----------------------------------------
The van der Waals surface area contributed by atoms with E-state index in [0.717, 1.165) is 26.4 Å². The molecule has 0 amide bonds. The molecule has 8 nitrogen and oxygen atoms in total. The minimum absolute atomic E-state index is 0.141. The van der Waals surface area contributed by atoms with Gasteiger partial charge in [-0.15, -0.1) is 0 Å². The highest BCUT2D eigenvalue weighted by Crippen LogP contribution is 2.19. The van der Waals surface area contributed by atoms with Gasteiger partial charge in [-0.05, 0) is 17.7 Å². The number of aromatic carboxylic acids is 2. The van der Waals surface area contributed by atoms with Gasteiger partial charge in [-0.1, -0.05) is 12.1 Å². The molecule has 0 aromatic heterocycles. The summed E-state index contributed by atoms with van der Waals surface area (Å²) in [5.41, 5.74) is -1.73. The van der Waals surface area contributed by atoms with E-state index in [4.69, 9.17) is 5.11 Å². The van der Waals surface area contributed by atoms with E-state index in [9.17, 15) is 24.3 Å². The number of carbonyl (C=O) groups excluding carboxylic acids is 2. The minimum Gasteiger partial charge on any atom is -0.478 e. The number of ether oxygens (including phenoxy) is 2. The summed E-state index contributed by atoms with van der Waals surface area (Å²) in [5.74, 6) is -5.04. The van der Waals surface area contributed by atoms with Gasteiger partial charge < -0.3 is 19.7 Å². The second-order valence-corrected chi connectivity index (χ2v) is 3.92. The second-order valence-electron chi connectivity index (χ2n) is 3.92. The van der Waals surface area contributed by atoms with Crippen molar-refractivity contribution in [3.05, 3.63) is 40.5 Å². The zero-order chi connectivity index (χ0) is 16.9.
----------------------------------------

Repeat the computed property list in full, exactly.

The van der Waals surface area contributed by atoms with E-state index in [0.717, 1.165) is 26.4 Å². The molecule has 0 amide bonds. The molecule has 8 nitrogen and oxygen atoms in total. The minimum absolute atomic E-state index is 0.141. The van der Waals surface area contributed by atoms with Gasteiger partial charge in [-0.15, -0.1) is 0 Å². The highest BCUT2D eigenvalue weighted by Crippen LogP contribution is 2.19. The van der Waals surface area contributed by atoms with Gasteiger partial charge in [-0.05, 0) is 17.7 Å². The number of aromatic carboxylic acids is 2. The van der Waals surface area contributed by atoms with Gasteiger partial charge in [-0.1, -0.05) is 12.1 Å². The molecule has 0 aromatic heterocycles. The summed E-state index contributed by atoms with van der Waals surface area (Å²) in [5.41, 5.74) is -1.73. The van der Waals surface area contributed by atoms with E-state index in [4.69, 9.17) is 5.11 Å². The van der Waals surface area contributed by atoms with E-state index in [9.17, 15) is 24.3 Å². The number of carbonyl (C=O) groups excluding carboxylic acids is 2. The minimum Gasteiger partial charge on any atom is -0.478 e. The number of ether oxygens (including phenoxy) is 2. The summed E-state index contributed by atoms with van der Waals surface area (Å²) in [5.74, 6) is -5.04. The van der Waals surface area contributed by atoms with Gasteiger partial charge < -0.3 is 19.7 Å². The second-order valence-corrected chi connectivity index (χ2v) is 3.92. The second-order valence-electron chi connectivity index (χ2n) is 3.92. The van der Waals surface area contributed by atoms with Crippen molar-refractivity contribution in [3.05, 3.63) is 40.5 Å². The zero-order chi connectivity index (χ0) is 16.9.